But I couldn’t quite resolve the notion that the “great memory” always led back to the memory of nature. For a software engineer and coder, the “great memory” seemed to me to be more of a common algorithm that re-calculates our desires to solve problems. It’s mechanical. Symbols, for poets, could indeed access archetypes and images from our most atavistic human memories, back into a common sense of nature. But the effect is not a pastoral one. For poets, it’s feral — not the Anthropocene that we are living in.
The opposite of feral, the antithesis of Yeats’ occult and reliance on the great memory as an unfathomable mystery, was in the work of futurists and philosophers. Ray Kurtzweil and John Searle explore the idea of machine learning expanding to “singularity,” a point when AI is far smarter than any human processing. That’s when we’ll see the “intelligence explosion” that some say could doom us. Yeats would imagine it as a consciousness that the universe already possessed.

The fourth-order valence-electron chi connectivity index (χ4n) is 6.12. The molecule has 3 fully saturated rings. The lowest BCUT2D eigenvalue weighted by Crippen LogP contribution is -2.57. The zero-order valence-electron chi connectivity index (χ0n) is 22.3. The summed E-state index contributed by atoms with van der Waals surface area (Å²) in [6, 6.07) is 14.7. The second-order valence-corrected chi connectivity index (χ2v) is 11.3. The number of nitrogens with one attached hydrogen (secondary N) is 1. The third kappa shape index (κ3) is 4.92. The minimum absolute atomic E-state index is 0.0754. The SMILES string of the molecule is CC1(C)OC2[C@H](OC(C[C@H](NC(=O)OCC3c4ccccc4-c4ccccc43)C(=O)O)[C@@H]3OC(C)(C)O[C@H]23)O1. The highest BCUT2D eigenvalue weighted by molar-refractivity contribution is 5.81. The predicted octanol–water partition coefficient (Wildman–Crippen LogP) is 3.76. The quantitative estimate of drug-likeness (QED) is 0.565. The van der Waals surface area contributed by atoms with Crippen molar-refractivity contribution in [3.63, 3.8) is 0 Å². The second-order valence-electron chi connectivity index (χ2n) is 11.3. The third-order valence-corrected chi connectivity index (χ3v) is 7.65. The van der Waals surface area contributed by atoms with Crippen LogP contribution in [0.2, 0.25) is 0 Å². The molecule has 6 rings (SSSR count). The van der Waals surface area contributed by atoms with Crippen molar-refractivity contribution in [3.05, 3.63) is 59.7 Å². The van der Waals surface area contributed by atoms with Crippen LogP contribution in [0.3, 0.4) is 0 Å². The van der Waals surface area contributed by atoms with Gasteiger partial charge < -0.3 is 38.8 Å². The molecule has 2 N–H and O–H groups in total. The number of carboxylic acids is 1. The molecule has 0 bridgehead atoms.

Poems rely on a reader’s consciousness to fill in the leaps of association and, through that process, they reach into a subconscious undercurrent. Little pivots in their imagery and music move a reader away from the predicted route (at least in good poems). While coders may embed processes in language for particular uses, poets aspire to use language to uncover intention and surprise, both secrets and revelation. Code, on the other hand, sticks to the program, arriving at a predicted end no matter what innovations have led there.